What a stupid thing to say! Immigrants coming to Britain today are not carrying out genocide against the ‘natives’.
    Most of the arguments that people use to justify their xenophobia were also being used against immigrants a hundred years ago. They are as lame today as they were back then.

  6. Dave says:

    Philippe Legrain,
    “I believe in open borders”
    That’s because you’re an idiot. The escalation of immigration has had a deleterious impact on the quality of life. The UK is already one of the most densely populated countries in the world, twice as densely populated as France, three times as densely populated as Spain, eight times as densely populated as America, and 70 times as densely populated as Canada. While there are relatively empty parts of the UK, the large majority of immigrants move to the area that is already the most densely populated, not only England, but the South East and London.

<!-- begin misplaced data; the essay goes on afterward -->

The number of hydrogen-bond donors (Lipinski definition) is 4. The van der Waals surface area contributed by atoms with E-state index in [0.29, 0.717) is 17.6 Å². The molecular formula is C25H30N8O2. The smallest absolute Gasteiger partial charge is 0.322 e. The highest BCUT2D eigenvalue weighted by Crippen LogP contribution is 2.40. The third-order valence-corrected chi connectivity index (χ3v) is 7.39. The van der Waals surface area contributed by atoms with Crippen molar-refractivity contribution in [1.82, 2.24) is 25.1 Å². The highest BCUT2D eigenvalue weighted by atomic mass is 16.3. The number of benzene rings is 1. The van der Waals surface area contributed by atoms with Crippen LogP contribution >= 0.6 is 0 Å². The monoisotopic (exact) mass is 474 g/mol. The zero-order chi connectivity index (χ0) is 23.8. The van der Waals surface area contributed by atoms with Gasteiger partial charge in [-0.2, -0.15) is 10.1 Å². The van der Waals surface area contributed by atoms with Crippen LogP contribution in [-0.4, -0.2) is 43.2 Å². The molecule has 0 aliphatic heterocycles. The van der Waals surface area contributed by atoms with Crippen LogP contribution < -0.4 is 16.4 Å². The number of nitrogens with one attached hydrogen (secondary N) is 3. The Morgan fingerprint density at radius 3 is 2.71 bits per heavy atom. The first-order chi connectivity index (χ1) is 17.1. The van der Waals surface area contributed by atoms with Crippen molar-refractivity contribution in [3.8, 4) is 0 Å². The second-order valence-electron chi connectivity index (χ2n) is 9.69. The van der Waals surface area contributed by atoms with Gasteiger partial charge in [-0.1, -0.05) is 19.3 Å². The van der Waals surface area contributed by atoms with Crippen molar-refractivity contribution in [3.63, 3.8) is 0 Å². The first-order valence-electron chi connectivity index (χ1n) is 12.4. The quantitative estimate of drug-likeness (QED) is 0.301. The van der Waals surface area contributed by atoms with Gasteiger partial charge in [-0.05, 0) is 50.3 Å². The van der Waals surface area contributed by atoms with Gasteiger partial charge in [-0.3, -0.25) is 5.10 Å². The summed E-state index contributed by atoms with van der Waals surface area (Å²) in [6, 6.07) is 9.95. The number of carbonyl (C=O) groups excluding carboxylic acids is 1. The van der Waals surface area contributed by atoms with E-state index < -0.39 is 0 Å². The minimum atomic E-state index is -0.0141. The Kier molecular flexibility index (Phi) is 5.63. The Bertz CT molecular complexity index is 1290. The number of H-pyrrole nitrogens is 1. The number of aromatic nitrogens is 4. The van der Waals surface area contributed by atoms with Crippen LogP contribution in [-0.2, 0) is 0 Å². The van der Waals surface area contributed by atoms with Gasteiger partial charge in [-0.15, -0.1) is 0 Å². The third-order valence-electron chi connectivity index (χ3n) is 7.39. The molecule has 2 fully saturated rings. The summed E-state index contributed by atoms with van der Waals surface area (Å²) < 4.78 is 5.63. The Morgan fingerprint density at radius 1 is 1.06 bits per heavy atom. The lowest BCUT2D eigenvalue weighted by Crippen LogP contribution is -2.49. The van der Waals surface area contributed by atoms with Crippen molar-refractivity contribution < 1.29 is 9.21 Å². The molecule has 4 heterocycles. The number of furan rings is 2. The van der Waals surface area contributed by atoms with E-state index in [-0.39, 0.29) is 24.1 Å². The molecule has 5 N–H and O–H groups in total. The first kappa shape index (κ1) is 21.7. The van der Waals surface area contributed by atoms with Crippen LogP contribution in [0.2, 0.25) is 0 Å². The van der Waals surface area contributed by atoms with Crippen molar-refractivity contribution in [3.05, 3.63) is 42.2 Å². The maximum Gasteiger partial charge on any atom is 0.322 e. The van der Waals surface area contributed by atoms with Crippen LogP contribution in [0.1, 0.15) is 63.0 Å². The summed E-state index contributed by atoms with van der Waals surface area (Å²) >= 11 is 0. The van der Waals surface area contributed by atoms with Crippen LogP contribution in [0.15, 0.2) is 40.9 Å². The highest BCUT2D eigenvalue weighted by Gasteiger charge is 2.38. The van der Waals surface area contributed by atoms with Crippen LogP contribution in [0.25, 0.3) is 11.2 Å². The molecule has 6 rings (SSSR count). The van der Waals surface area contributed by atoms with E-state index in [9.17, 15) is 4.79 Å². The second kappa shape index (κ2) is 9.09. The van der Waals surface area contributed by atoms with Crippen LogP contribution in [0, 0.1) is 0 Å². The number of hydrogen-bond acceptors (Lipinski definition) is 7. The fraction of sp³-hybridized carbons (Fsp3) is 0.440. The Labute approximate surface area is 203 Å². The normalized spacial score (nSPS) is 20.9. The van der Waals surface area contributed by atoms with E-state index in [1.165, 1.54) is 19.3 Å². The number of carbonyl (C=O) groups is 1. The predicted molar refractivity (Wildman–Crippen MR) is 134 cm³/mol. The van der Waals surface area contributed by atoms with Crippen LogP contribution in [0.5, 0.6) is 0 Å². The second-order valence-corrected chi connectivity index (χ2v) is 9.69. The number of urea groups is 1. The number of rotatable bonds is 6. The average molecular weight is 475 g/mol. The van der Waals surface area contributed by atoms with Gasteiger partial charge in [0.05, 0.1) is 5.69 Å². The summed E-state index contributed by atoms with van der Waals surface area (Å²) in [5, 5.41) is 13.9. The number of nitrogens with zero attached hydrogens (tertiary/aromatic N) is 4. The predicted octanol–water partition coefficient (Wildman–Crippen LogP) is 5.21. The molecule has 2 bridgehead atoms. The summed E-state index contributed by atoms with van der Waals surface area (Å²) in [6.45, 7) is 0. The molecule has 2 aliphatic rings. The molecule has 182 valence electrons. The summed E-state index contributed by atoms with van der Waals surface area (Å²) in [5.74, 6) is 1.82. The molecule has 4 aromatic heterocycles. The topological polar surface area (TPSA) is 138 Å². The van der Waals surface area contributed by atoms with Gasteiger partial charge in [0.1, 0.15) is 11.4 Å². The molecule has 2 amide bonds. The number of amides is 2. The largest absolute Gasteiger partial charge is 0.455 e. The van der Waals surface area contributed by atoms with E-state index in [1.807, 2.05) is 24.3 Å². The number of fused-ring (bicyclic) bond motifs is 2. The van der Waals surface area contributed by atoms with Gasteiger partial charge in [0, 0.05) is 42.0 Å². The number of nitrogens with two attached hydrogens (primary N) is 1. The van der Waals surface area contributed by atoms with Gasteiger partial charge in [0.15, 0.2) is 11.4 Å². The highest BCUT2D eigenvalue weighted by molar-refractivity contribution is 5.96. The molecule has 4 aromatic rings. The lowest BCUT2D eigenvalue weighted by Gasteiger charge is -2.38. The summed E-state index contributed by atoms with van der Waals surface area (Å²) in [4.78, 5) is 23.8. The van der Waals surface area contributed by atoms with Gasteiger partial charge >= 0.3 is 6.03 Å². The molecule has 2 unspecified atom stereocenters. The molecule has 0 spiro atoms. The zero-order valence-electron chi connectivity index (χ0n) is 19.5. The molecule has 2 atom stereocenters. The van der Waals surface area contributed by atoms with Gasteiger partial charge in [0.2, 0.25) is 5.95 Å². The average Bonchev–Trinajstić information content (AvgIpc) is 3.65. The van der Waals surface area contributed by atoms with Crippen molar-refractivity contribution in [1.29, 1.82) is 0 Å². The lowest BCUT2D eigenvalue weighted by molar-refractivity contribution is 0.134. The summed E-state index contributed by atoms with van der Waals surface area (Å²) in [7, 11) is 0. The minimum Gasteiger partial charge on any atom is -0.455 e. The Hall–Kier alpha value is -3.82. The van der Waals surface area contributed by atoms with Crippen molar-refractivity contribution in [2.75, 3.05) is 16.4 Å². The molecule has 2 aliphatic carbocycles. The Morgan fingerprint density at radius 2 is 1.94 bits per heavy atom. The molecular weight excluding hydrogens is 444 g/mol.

Open borders is bad for the environment and for the countryside, fuels the housing crisis and exacerbates traffic congestion. Almost all of Britain’s natural habitats, from the forests to its fenland, have been destroyed over the centuries to make room for people. This will only get worse.
    The Mayor of London has said that London needs houses for another 700,000 people by 2014, all of whom would be immigrants, because British people are leaving London. There is increasing pressure to open up the beloved greenbelts that encircle cities to create room for more housing.
    In other words, to accommodate the record levels of immigration, the people already living here must accept the need to live in smaller houses with smaller gardens to make room for newcomers.
    The same argument applies, mutatis mutandis, to public services. Hospitals are so packed that patients have to routinely wait six hours in accident and emergency. Patients have to wait up to two weeks just to see their GP. Schools in many towns are full to bursting point. It is leading to the Balkanisation of the Britain and the exacerbation of racial and religious tension.
    I think it’s about time that you grew up and stopped masturbating over these adolescent, crypto-Marxist fantasies of yours. Your youthful arrogance is matched only by your preening self-righteousness and contempt for the indigenous working population.

  7. Big Guns says:

    Check out this article on Education and Immigration in America: